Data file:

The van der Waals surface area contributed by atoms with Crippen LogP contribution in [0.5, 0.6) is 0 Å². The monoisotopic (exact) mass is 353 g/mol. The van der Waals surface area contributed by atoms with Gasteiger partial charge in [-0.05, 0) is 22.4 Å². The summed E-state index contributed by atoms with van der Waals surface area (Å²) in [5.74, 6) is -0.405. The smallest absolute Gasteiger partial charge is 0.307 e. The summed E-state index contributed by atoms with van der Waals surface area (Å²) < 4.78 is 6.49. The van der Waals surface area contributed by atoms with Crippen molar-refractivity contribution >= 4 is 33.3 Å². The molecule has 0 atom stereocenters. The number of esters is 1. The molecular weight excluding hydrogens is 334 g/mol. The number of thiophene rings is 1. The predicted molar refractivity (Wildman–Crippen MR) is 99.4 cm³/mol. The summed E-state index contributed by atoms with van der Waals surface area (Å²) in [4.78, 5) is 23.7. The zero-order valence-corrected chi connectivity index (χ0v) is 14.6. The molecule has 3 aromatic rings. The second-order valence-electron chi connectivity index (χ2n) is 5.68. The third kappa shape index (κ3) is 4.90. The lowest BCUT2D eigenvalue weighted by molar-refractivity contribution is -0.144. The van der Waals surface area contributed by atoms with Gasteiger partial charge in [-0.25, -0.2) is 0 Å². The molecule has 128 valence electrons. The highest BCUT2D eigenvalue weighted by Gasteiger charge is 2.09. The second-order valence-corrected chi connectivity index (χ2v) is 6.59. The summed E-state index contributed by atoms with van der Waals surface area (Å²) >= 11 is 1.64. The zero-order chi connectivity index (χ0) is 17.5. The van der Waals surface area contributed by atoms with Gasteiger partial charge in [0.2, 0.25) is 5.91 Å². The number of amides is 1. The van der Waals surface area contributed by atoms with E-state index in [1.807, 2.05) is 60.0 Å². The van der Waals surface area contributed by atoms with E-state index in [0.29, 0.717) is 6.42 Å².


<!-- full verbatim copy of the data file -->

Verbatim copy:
The van der Waals surface area contributed by atoms with Crippen LogP contribution in [0.5, 0.6) is 0 Å². The monoisotopic (exact) mass is 353 g/mol. The van der Waals surface area contributed by atoms with Gasteiger partial charge in [-0.05, 0) is 22.4 Å². The summed E-state index contributed by atoms with van der Waals surface area (Å²) in [5.74, 6) is -0.405. The smallest absolute Gasteiger partial charge is 0.307 e. The summed E-state index contributed by atoms with van der Waals surface area (Å²) < 4.78 is 6.49. The van der Waals surface area contributed by atoms with Crippen molar-refractivity contribution >= 4 is 33.3 Å². The molecule has 0 atom stereocenters. The number of esters is 1. The molecular weight excluding hydrogens is 334 g/mol. The number of thiophene rings is 1. The predicted molar refractivity (Wildman–Crippen MR) is 99.4 cm³/mol. The summed E-state index contributed by atoms with van der Waals surface area (Å²) in [4.78, 5) is 23.7. The zero-order valence-corrected chi connectivity index (χ0v) is 14.6. The molecule has 3 aromatic rings. The second-order valence-electron chi connectivity index (χ2n) is 5.68. The third kappa shape index (κ3) is 4.90. The lowest BCUT2D eigenvalue weighted by molar-refractivity contribution is -0.144. The van der Waals surface area contributed by atoms with Gasteiger partial charge in [-0.25, -0.2) is 0 Å². The molecule has 128 valence electrons. The highest BCUT2D eigenvalue weighted by Gasteiger charge is 2.09. The second-order valence-corrected chi connectivity index (χ2v) is 6.59. The summed E-state index contributed by atoms with van der Waals surface area (Å²) >= 11 is 1.64. The zero-order chi connectivity index (χ0) is 17.5. The van der Waals surface area contributed by atoms with Gasteiger partial charge in [0.2, 0.25) is 5.91 Å². The number of amides is 1. The van der Waals surface area contributed by atoms with E-state index in [1.807, 2.05) is 60.0 Å². The van der Waals surface area contributed by atoms with E-state index in [0.29, 0.717) is 6.42 Å².